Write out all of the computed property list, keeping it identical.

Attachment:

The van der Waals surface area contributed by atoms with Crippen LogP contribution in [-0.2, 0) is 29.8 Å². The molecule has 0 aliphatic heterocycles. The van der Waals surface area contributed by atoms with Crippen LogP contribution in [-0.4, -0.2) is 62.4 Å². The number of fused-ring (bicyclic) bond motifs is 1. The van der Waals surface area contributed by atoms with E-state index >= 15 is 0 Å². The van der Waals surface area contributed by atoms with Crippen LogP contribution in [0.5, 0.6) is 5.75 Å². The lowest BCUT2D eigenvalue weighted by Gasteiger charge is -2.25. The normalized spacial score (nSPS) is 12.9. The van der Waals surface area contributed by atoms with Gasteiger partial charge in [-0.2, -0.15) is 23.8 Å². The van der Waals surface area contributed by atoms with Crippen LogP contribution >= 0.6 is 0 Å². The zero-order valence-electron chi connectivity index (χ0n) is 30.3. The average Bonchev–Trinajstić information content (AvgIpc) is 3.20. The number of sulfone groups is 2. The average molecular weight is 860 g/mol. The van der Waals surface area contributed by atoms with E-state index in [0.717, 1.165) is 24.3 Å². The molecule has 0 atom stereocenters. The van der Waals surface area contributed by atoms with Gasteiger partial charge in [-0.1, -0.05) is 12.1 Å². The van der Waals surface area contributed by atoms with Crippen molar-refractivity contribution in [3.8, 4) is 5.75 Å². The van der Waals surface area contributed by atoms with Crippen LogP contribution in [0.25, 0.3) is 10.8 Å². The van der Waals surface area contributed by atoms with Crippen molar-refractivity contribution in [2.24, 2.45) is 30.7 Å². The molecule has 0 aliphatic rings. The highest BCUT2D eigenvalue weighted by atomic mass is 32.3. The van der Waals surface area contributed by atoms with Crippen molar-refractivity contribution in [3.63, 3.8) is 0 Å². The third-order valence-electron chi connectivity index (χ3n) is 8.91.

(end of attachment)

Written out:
The van der Waals surface area contributed by atoms with Crippen LogP contribution in [-0.2, 0) is 29.8 Å². The molecule has 0 aliphatic heterocycles. The van der Waals surface area contributed by atoms with Crippen LogP contribution in [-0.4, -0.2) is 62.4 Å². The number of fused-ring (bicyclic) bond motifs is 1. The van der Waals surface area contributed by atoms with E-state index >= 15 is 0 Å². The van der Waals surface area contributed by atoms with Crippen LogP contribution in [0.5, 0.6) is 5.75 Å². The lowest BCUT2D eigenvalue weighted by Gasteiger charge is -2.25. The normalized spacial score (nSPS) is 12.9. The van der Waals surface area contributed by atoms with Gasteiger partial charge in [-0.2, -0.15) is 23.8 Å². The van der Waals surface area contributed by atoms with Crippen LogP contribution >= 0.6 is 0 Å². The zero-order valence-electron chi connectivity index (χ0n) is 30.3. The average Bonchev–Trinajstić information content (AvgIpc) is 3.20. The number of sulfone groups is 2. The average molecular weight is 860 g/mol. The van der Waals surface area contributed by atoms with E-state index in [0.717, 1.165) is 24.3 Å². The molecule has 0 atom stereocenters. The van der Waals surface area contributed by atoms with Gasteiger partial charge in [-0.1, -0.05) is 12.1 Å². The van der Waals surface area contributed by atoms with Crippen molar-refractivity contribution in [3.8, 4) is 5.75 Å². The van der Waals surface area contributed by atoms with Crippen LogP contribution in [0.25, 0.3) is 10.8 Å². The van der Waals surface area contributed by atoms with Crippen molar-refractivity contribution in [2.24, 2.45) is 30.7 Å². The molecule has 0 aliphatic rings. The highest BCUT2D eigenvalue weighted by atomic mass is 32.3. The van der Waals surface area contributed by atoms with Crippen molar-refractivity contribution in [3.63, 3.8) is 0 Å². The third-order valence-electron chi connectivity index (χ3n) is 8.91.